A few years ago, Clayton (and Tim Hill) put together an excellent collection of rare photos of The Beatles from the archives of the Daily Mail. Of the 600 photos of the Fab Four, nearly a 1/3 had never gone beyond a contact sheet for the newspaper. There were a lot of great behind the scenes shots of the band escaping fans, relaxing behind the scenes and maturing in public. The book was a success and the publisher and Clayton reunited to focus on another rock icon: Elvis.
It's hard to determine how much of this Elvis photo collection is "unseen." Instead of being able to tap into a great resource such as a newspaper, Clayton uses the photo archives of the movie studios, Sygna and Bettman, Corbis. A lot of the photos look familiar. But there are great shots from small moments. My favorite is on page 298. The scene is George Klein's Las Vegas wedding in 1970. Elvis wears a high collared, crushed blue velvet suit, black leather gloves, giant gold sunglasses and his gold belt buckle for his Vegas attendance record. He's sucking away on a cigar and talking to Glen Campbell. But what's makes this photo amazing is that Elvis is holding a mineral water in his right hand and what appears to be a flashlight in his left hand. What was going on at this wedding? It was as if Elvis was Best Man and parking attendant at the ceremony. In other color photos of the wedding, Priscilla looks sizzling in a tight, light blue dress. They were so stylish, they outshined the bride and groom on their special day.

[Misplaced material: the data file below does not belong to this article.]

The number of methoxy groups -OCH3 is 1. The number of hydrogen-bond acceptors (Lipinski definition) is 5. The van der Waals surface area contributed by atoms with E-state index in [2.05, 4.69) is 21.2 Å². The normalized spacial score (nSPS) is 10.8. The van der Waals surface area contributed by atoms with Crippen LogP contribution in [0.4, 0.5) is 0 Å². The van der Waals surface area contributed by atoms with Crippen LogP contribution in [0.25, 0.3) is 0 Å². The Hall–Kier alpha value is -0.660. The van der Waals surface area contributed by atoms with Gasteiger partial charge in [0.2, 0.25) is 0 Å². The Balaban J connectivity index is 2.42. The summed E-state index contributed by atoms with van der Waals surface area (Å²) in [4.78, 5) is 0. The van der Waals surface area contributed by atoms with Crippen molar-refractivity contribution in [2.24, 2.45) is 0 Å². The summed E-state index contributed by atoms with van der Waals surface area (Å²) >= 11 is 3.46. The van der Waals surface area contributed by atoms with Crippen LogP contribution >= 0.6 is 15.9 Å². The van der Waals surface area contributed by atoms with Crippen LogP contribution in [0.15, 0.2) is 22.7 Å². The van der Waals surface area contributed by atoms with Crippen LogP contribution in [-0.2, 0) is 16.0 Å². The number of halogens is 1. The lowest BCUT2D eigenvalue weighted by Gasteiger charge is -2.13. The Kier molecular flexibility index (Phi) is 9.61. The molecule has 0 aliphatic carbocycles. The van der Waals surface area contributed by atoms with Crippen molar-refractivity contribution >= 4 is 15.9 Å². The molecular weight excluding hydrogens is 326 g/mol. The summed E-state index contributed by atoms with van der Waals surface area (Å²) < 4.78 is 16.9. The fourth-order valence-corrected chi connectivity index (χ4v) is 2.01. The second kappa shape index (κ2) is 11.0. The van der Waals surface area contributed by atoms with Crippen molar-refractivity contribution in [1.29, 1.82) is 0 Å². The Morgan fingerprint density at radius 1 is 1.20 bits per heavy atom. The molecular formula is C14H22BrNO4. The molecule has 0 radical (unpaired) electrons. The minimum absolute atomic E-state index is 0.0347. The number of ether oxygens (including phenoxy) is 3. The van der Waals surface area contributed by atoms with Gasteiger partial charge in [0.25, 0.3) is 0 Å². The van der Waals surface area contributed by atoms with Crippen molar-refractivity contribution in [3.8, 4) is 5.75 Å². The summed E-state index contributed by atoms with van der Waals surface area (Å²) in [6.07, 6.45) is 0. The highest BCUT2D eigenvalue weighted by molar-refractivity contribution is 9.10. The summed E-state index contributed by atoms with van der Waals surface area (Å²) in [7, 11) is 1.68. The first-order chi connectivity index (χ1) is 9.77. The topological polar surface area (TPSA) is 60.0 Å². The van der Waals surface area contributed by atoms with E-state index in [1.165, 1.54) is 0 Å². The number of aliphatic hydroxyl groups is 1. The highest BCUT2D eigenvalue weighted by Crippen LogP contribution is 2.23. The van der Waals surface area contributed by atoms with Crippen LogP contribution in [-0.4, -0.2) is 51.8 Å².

As a photobook, "Unseen Archives" delivers the goods. Most of the photos fill up the pages so there's no skimping on image in the nearly 400 pages. You won't have to break out the magnifying glass to tell Elvis from Charlie Hodge. There are a few photos of the later tours. The heavy-set Elvis appears, but isn't overexposed. There is a selection from the final concert.
Clayton's captions are sometimes confusing in the details. She describes "That's The Way It Is" as a tour film. She uses Peter Guralnik's books as a guide for her text and you're better off going straight to the source. There's nothing new as far as interviews or insights. This is a cut and paste job intended to make "Unseen Archives" a series and not a one off title. Please don't take that as a complaint.
The book is a great gift for any Elvis fan because in an era where coffeetable books go for $50 on up, "Unseen Archives" sells for only $10 at Barnes and Noble. This is a perfect price for since the quality of the pictures are up to snuff - including the color plates. Just make sure you remove the sticker from the cover so they'll think you spent a king's ransom on this tome.
Elvis Presley Unseen Archives by Marie Clayton
Parragon Publishing, Bath, England